Recently, the Consumer Financial Protection Bureau (CFPB or Bureau) submitted letters to senators in Connecticut and California supporting their proposals to prohibit medical debt reporting.

In Connecticut, Senate Bill 395 aims to prohibit state health care providers from reporting medical debt to consumer reporting agencies (CRAs) for use in a consumer report.

In its letter of support to Connecticut Senator Matt Lesser, the CFPB commends Connecticut’s proactive approach to protect consumers from the harms of medical debt reporting. The CFPB also refers to its 2022 interpretive rule, which explains that states are generally permitted to enact laws that provide consumer protections involving consumer reporting, including the content of information contained in consumer reports or furnished to CRAs.

The Bureau also mentions its rulemaking process announced in September 2023 to prohibit creditors from using or obtaining medical bills and collection information for underwriting decisions. It also aims to prohibit CRAs from providing such information to creditors for use in underwriting.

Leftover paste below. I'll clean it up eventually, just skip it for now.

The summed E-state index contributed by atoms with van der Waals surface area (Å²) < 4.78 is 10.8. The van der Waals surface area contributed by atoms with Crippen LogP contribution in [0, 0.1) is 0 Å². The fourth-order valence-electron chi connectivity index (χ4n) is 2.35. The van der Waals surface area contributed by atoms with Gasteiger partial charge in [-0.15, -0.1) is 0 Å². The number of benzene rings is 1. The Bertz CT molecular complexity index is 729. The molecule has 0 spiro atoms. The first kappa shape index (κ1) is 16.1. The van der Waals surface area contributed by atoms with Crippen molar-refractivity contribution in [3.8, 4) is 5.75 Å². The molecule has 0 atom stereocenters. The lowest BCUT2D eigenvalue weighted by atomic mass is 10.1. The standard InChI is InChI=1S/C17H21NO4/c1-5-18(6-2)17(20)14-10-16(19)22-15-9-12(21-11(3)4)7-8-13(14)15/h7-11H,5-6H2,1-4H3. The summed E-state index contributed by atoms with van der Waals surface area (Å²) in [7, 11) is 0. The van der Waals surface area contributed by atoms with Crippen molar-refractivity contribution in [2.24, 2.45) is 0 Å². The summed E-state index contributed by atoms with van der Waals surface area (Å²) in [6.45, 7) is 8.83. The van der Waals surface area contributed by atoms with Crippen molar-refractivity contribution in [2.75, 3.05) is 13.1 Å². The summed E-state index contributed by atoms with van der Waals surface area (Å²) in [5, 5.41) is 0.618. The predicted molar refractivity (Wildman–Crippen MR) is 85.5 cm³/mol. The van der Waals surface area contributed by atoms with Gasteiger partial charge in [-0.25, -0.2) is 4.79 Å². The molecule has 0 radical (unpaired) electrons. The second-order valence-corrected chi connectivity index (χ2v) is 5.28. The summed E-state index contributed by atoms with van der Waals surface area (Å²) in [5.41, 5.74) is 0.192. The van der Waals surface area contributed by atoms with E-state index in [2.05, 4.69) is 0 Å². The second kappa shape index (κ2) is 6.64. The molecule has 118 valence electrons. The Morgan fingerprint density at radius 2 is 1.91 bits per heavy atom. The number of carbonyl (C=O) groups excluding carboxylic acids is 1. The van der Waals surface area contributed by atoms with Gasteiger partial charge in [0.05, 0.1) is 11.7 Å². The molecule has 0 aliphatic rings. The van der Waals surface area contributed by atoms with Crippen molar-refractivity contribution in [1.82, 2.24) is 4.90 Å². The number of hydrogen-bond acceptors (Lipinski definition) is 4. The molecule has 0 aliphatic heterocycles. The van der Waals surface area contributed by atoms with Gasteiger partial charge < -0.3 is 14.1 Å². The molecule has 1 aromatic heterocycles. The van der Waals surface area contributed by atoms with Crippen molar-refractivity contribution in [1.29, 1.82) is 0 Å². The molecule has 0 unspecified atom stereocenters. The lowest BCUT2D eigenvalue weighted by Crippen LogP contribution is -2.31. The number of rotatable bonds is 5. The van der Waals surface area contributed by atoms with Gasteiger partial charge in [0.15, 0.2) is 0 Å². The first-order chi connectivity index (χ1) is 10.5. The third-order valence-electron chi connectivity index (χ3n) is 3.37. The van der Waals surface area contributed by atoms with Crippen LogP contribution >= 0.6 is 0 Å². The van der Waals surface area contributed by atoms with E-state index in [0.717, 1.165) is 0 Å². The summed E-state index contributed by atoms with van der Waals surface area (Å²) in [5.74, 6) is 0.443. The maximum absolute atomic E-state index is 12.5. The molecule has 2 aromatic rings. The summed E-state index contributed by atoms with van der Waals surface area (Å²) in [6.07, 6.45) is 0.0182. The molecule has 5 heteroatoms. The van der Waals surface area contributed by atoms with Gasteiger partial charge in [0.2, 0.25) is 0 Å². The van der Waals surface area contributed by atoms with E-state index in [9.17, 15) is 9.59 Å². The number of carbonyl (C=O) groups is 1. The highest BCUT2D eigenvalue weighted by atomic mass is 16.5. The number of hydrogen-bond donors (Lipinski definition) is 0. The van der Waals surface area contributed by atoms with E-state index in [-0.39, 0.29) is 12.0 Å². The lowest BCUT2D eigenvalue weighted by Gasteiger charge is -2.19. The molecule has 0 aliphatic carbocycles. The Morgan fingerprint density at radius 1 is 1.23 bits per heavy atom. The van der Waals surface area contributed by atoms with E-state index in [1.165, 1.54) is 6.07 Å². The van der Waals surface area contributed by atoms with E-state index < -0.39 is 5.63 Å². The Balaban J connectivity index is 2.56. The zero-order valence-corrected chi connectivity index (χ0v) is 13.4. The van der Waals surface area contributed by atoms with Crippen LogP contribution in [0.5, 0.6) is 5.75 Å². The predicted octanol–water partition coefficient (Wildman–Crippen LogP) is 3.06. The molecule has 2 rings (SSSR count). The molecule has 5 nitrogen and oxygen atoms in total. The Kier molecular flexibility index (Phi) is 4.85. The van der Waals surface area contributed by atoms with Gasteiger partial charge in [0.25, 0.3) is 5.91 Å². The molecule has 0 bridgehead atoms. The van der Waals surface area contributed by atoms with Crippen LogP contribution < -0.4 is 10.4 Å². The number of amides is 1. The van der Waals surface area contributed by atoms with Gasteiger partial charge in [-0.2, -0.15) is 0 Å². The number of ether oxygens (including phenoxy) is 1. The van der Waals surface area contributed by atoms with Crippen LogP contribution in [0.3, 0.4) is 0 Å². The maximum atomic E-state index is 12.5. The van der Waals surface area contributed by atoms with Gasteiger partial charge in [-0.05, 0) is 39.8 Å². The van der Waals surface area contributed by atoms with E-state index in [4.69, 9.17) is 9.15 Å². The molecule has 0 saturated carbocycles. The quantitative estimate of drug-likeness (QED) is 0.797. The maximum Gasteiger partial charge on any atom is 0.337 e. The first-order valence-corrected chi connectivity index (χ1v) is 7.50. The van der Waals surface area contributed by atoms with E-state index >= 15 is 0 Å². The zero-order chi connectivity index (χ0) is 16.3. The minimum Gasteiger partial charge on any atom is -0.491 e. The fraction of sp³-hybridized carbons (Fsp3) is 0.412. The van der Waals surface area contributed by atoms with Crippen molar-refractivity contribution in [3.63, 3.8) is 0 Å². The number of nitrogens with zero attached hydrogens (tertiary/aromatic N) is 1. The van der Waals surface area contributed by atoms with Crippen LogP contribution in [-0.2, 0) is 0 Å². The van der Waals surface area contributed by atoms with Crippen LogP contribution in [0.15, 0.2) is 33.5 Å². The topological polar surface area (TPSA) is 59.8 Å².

The CFPB argues that medical debt is less predictive of future consumer credit performance than other tradelines typically found on consumer reports and that unpaid medical bills are often rife with unreliable information. The CFPB also again expressed its position that consumer reporting should not be used as a tool to support collection activity.

In a similar vein, on March 25, 2024 the CFPB submitted a letter of support to California Senator Monique Limón for Senate Bill 1061, which also aims to prohibit the inclusion of medical bills on consumer reports.

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